The rate at which Nigerians are committing suicide is on the increase. This, expectedly, has become a major talking point. Dr. Lucy Chiamaka Okwuma has joined some NGOs to bring this menace to the attention of Nigerians through her debut book, Neglected.
The book was launched to journalists in Lagos last Saturday at Patabah Bookstores, Surulere, Lagos, with friends and family members in attendance. Okwuma, a trained optometrist, has elected not to depart from the muse.
She started writing the fiction in 2017 when she did her internship and later completed the work January, this year. Neglected echoes the state of mental health disorders in several parts of the world. It revolves around the struggles of a young girl with bipolar disorder, a mental illness not uncommon but completely foreign to her and her family.
It starts to manifest as attention seeking, hate and resentment towards her parents (in the fiction), but, underneath the surface, all her actions are a cry for help, her typical parents, crazy in love even after several years of marriage, failed to comprehend this sickness.
Against the backdrop of several stories of suicide in Nigeria, ranging from youths committing suicide over depression caused by low Jamb scores, to depression over heartbreaks and depression over severe poverty, the author chose to centre her story on a wealthy family, who, despite their class in society and exposure in life, are unconscious of mental health disorders, almost completely ignorant about it.
Explained the writer, “Neglected came to me as an educative medium to bring awareness to mental health disorders. She chose to emphasise on how mental disorders could be missed, even by the educated and exposed in Nigeria due to certain misconceptions such as the main family in my book, who believes their daughter’s situation was as a result of diabolical ways of the people in their hometown involving juju and charms.
“They basically believed their daughter was under a curse, inherited from her maternal grandmother, who also suffered from depression. Unfortunately, her condition was never managed or treated, and she eventually committed suicide.
“They couldn’t see their mentally frail daughter battling with bipolar disorder and not possessed by a curse she supposedly inherited. Her struggles with that disorder leads to an accident that kills her mother, which leads the story to detailing how inadequate treatment or management of mental disorders could lead to deadly outcomes.”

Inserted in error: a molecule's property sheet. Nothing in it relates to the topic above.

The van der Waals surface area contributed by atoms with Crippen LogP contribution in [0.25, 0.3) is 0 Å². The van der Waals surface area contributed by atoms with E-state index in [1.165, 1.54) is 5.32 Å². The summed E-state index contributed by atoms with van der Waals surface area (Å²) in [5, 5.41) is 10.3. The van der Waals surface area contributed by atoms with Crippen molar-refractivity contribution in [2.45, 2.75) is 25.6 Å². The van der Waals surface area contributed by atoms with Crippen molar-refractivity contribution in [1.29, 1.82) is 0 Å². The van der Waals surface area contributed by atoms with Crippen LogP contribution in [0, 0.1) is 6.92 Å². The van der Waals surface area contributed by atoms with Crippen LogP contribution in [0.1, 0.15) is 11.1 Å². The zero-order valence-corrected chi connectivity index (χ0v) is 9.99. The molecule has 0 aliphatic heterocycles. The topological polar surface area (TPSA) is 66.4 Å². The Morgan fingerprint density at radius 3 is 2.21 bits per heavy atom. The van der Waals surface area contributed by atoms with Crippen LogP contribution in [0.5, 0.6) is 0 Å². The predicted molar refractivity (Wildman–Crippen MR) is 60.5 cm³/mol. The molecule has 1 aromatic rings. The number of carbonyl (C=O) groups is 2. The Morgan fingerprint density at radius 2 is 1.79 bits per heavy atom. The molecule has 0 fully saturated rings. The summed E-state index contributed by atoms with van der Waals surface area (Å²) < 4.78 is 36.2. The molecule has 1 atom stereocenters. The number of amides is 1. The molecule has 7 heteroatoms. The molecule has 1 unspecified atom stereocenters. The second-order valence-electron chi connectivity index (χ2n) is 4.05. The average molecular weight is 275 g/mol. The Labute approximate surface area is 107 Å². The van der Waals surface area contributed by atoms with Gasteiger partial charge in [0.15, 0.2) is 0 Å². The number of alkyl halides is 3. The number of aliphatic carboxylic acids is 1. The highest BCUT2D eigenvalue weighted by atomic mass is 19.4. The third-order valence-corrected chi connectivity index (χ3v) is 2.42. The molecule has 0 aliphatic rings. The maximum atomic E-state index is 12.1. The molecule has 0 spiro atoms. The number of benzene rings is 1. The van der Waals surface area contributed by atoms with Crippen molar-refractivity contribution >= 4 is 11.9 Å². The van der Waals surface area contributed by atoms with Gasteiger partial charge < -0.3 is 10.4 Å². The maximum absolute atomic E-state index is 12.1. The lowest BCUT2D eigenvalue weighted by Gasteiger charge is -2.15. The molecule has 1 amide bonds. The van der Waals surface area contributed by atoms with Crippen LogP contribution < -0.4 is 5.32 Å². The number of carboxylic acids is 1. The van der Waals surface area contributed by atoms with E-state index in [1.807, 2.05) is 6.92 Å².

Okwuma believed mental health disorders treatment and management should be a part of our primary healthcare system. It should be placed at the same level of importance with other health care services. Hence, the earlier the diagnosis of these conditions, the easier the treatment and management.
She was confident that she had succeeded in passing across a concrete information concerning mental disorders via Neglected. Remember, her ambition is to make a positive impact on people’s lives, both young and old, men and women. “For a person struggling with a mental illness unknown to him or her to come across my book and be able to understand his or her struggles and seek help,” said Okwuma.
The book reviewer, Jerry Chiemeke ddescribed Neglected as “a long but important journey into an uncharted terrain.” According to him, “Okwuma’s debut Neglected tells the story of Stephanie Williams, a sixteen-year-old who is the last child and only daughter of her parents.
“Her father and mother are overly expressive about their attachment to each other, and they try to see to the welfare of their children, but Stephanie feels starved of affection, and assumes that they do not love her enough, a view which intensifies after she accidentally overhears her mother saying that her birth was unplanned.
“She is determined to have their attention, and decides to resort to getting it by any means possible, from indulging in teenage romance to cutting herself with razor blade. The novel, set in urban contemporary Nigeria, dwells on a number of themes, including family ties, mental health, modern parenting, sex education and teenage infatuation. There is also enough room in the pages to shed light on marital infidelity, emotional toxicity, domestic violence, systematic corruption, and the dynamics of friendship.
“Neglected is a novel that will be remembered for its content, if not its penmanship, and considering the fact that there are not too many fictional books that address the subject of mental health, this book is as ambitious as it is timely. Okwuma would hopefully grow into becoming a better writer, but she can at least pat herself on the back for serving up this potentially important literary offering.” The reviewer concludes.